Blood Price Hike Despite Free Donations Shock Patients

The increase of blood prices in forex by the National Blood Services Zimbabwe (NBSZ) despite the fact that citizens make free donations almost every month has shocked the patients who are desperate for blood transfusion.

Indications are that blood price increased to US$145 a pint since January from ZWL$8 400 amid revelations many blood seekers are struggling to raise the amount which is beyond the reach of many citizens, while most of those who are working earn local currency far below or almost equal to the amount.

Blood transfusion is often critical for people involved in road traffic accidents, pregnant women and patients suffering from diseases of the blood or blood deforming organs.

Some Bulawayo patients who are on renal dialysis note that the blood price has jumped far beyond their reach and authorities must be ashamed that citizens give their blood for free to the NBSZ only for people to fail to access it when they need it to save their lives.

“I was shocked to be told that a pint of blood now cost US$145 when I was buying it for my brother who is on renal dialysis on January 27,” says Johnson Ncube, Pumula resident.

“This is really ridiculous to imagine that people donate blood for free and when someone wants it, has to part with this amount of money in Zimbabwe, where it’s known that people earn local currency worse which cannot buy that amount,” he says.

Ncube says his brother has been going to Mpilo Central Hospital for renal dialysis since the year 2018 and they have been buying blood using local currency and the last time he had bought the blood, a pint was worth around ZWL$8 400 local currencies.

Another Mpopoma resident Norman Mpofu whose father is admitted at Mpilo Hospital who has been attending renal dialysis sessions at the hospital for some time says he was shocked to hear others say they bought blood at that price.

He says his family was lucky that his father is an elderly person and on admission at the hospital after his condition deteriorated, he was given blood for free due to his old age.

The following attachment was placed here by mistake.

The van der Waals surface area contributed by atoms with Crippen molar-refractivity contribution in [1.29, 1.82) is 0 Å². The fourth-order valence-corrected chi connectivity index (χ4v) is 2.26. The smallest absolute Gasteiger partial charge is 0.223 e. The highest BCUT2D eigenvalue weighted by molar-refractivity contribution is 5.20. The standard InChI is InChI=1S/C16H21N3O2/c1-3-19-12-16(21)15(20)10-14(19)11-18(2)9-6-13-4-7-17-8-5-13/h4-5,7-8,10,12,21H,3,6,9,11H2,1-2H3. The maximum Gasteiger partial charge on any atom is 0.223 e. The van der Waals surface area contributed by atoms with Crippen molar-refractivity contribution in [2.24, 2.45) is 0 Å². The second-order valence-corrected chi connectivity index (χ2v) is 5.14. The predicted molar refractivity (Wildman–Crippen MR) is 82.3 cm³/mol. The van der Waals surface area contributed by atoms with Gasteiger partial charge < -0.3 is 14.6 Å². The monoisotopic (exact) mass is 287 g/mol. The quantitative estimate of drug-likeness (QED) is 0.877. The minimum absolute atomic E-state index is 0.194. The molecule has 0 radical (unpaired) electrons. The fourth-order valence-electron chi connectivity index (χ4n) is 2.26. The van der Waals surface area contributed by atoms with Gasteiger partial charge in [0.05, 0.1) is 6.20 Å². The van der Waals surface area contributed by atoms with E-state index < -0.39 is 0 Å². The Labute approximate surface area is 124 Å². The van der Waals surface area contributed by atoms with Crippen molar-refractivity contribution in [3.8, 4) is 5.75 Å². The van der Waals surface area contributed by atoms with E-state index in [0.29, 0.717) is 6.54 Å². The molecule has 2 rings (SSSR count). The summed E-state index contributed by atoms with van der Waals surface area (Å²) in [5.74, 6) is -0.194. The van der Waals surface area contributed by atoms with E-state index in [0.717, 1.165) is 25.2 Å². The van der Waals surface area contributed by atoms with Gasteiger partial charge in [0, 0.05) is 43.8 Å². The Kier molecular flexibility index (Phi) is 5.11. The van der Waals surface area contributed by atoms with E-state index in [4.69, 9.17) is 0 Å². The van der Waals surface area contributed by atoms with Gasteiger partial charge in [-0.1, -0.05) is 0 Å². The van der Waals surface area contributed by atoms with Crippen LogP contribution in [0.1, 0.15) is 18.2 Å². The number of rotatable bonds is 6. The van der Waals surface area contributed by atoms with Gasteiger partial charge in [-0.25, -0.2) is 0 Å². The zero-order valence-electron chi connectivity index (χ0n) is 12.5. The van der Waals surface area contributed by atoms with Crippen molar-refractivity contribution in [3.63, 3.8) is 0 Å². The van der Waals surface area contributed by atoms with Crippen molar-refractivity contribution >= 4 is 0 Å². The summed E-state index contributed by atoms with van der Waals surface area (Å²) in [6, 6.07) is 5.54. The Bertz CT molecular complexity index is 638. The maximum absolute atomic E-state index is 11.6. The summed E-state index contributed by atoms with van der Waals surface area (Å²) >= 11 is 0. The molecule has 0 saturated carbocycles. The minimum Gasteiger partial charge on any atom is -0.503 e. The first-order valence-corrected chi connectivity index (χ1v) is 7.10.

“My father is not well, he is admitted to Mpilo Hospital, and yes he used to attend renal dialysis sessions at Mpilo Hospital. These days he is not well and is admitted there. I was shocked to hear that the blood price has been raised to that level. Why are they increasing blood prices to that level when people donate it for free?” Mpofu says.

“But when my father was admitted they gave him blood for free because of his age. The truth is that it is unfair to sell blood donated for free at such a price and it means many people will die due to failure to access blood.”

NBSZ Southern Region spokesperson Sifundo Ngwenya dismissed the claims saying they are made by people who prefer going to private health facilities where they are charged hefty amounts, adding that the blood was declared a free product by the government six years ago though there are some user fees charged.

“There is no change in price, you remember that blood was six years declared a free product in all health facilities such as government and council hospitals,” says Ngwenya, NBSZ Southern Region spokesperson.

“But people chose to be luxurious and go to private institutions where they pay extra money just because they want to be unique,” says Ngwenya.

Ngwenya said people create difficult circumstances for themselves by deciding to go to private institutions when they can get the same services at low cost at public facilities.

“They forget that those doctors they rush to at private facilities are the same doctors whom they are abandoning at the public hospitals. People end up parting with a lot of money where they were not supposed to. Those who are complaining, complain on what capacity because if someone is a blood donor they are assured of benefiting when the need arises.”

“You will realize that someone has cancer and decide to go to a private place where he or she will spend a lot of money to a point that when he dies he leaves his family with nothing, having spent everything, yet the same service at a low cost is available at public institutions,” he says.

When asked as to how much was the correct price of a pint of blood, Ngwenya says patients are only charged user fees because the institution sources the blood bags on its own and most of it is imported.

Ngwenya could not provide specific figures off hand saying he was out of his work station. But a receipt of the payment made by one of the blood buyers in possession shows that he paid US$145.

As of last year, NBSZ had increased the blood price more than double for patients seeking treatment from private health institutions, private wards at public institutions and everyone covered by medical aid with effect from June 15.

The increases saw private and insured patients requiring transfusions paying ZWL$8 400 for a unit of blood, up from ZWL$3 600.

Indications were that patients were required to pay ZWL$1 050 for grouping and screening and a further $700 for cross-matching, bringing the total package of accessing a pint of blood in a private facility to ZWL$10 150.

NBSZ then attributed the increases to inflation adding that the institution was procuring its products from the local market at a premium that is over 240 per cent compared to the interbank rate. At any given time, the blood bank must have at least 1 500 to 2 000 units of blood.

Source: The Citizen Bulletin

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